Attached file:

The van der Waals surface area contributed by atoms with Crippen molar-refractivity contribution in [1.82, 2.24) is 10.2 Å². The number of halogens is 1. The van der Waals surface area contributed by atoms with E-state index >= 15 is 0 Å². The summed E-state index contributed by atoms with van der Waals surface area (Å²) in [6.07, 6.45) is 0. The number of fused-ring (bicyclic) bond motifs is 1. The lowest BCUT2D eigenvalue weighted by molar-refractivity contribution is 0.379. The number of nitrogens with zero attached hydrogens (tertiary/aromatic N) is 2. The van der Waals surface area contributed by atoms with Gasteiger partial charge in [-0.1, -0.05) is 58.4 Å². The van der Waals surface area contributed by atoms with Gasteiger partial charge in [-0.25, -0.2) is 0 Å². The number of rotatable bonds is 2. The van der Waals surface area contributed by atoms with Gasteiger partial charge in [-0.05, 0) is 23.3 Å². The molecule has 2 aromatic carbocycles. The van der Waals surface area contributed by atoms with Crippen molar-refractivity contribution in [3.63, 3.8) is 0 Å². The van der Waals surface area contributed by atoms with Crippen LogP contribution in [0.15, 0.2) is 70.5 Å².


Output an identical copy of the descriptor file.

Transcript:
The van der Waals surface area contributed by atoms with Crippen molar-refractivity contribution in [1.82, 2.24) is 10.2 Å². The number of halogens is 1. The van der Waals surface area contributed by atoms with E-state index >= 15 is 0 Å². The summed E-state index contributed by atoms with van der Waals surface area (Å²) in [6.07, 6.45) is 0. The number of fused-ring (bicyclic) bond motifs is 1. The lowest BCUT2D eigenvalue weighted by molar-refractivity contribution is 0.379. The number of nitrogens with zero attached hydrogens (tertiary/aromatic N) is 2. The van der Waals surface area contributed by atoms with Gasteiger partial charge in [-0.1, -0.05) is 58.4 Å². The van der Waals surface area contributed by atoms with Gasteiger partial charge in [-0.25, -0.2) is 0 Å². The number of rotatable bonds is 2. The van der Waals surface area contributed by atoms with Gasteiger partial charge in [-0.05, 0) is 23.3 Å². The molecule has 2 aromatic carbocycles. The van der Waals surface area contributed by atoms with Crippen molar-refractivity contribution in [3.63, 3.8) is 0 Å². The van der Waals surface area contributed by atoms with Crippen LogP contribution in [0.15, 0.2) is 70.5 Å².